Also, for those of you in the Drive-By Media watching, I have not needed a teleprompter for anything I’ve said. [Cheers and Applause ] And nor do any of us need a teleprompter, because our beliefs are not the result of calculations and contrivances. Our beliefs are not the result of a deranged psychology. Our beliefs are our core. Our beliefs are our hearts. We don’t have to make notes about what we believe. We don’t have to write down, oh do I believe it do I believe that we can tell people what we believe off the top of our heads and we can do it with passion and we can do it with clarity, and we can do it persuasively. Some of us just haven’t had the inspiration or motivation to do so in a number of years, but that’s about to change. [Cheers and Applause]

In the C-Span video, you can see that he, uh, has notes. There is no doubt he is doing a lot of riffing, but then again, his job is to bloviate every day for five hours (the guy can talk), but the fact is he brought out notes.

And he should have used them because he says that “conservatives” are people who “love and revere” our founding documents, and then he says “conservatives” believe that the preamble to the Constitution contains the inarguable truth that we are all endowed by our creator with certain unalienable rights.

But it does not.  Not at all.  The Declaration does, because it is a statement of philosophy, but the preamble to the Constitution – the document designed to build a government to protect said rights – most assuredly does NOT contain that inarguable truth.  I don’t care what he and the conservatives believe.

Rush:

We want every American to be the best he or she chooses to be. We recognize that we are all individuals. We love and revere our founding documents, the Constitution and the Declaration of Independence. [Applause] We believe that the preamble to the Constitution contains an inarguable truth that we are all endowed by our creator with certain inalienable rights, among them life. [Applause] Liberty, Freedom. [Applause] And the pursuit of happiness. [Applause] Those of you watching at home may wonder why this is being applauded. We conservatives think all three are under assault. [Applause] Thank you. Thank you.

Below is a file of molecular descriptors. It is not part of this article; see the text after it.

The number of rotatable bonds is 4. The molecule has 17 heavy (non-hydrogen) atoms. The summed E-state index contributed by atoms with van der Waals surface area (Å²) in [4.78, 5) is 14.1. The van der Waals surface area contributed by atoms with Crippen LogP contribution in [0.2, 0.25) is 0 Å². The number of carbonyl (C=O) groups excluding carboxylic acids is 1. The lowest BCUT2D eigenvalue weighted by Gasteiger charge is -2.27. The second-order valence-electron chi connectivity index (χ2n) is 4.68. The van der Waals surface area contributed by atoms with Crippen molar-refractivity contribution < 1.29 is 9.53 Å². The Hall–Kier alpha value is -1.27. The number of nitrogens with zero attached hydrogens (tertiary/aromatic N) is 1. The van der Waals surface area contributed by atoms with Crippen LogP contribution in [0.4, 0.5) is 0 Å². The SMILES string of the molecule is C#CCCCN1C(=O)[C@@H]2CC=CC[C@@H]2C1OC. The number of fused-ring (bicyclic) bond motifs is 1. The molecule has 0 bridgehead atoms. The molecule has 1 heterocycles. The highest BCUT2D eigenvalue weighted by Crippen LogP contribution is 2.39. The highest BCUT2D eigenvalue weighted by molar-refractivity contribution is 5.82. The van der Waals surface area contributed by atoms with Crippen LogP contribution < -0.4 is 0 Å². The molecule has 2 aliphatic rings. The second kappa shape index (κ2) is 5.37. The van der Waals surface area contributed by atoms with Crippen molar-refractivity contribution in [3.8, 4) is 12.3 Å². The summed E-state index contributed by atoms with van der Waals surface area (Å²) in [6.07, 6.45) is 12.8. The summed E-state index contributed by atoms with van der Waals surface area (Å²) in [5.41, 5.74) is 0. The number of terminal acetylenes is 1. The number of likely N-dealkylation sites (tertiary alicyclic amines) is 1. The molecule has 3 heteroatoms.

Preamble:

We the People of the United States, in Order to form a more perfect Union, establish Justice, insure domestic Tranquility, provide for the common defence, promote the general Welfare, and secure the Blessings of Liberty to ourselves and our Posterity, do ordain and establish this Constitution for the United States of America.

I’m just saying, maybe the reason people think Rush and the “conservatives” are full of shit is because he says he loves and reveres our founding documents, but hasn’t even studied them enough to tell them apart?

come fucking on.

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The NY Times flunks its own Electoral College editorial

by lestro

Every four years, newspapers around the country roll out editorials condemning the electoral college based on specious reasoning that shows an incredible lack of understanding about the nature of our government, the world of the founding fathers and a contempt for the very structure on which this nation is built.

As a rule, editorial boards make their case by completely ignoring the main reasons for the creation of the electoral college as well as the inadvertently spitting on the Great Compromise that helped create the Constitution.

And the NY Times, one of the greatest newspapers in the world, is no exception. Thursday’s editorial “Flunking the Electoral College” not only trots out the same puns we always hear, but repeats the same bullshit reasons for ditching a system that has served our nation well for 200 years.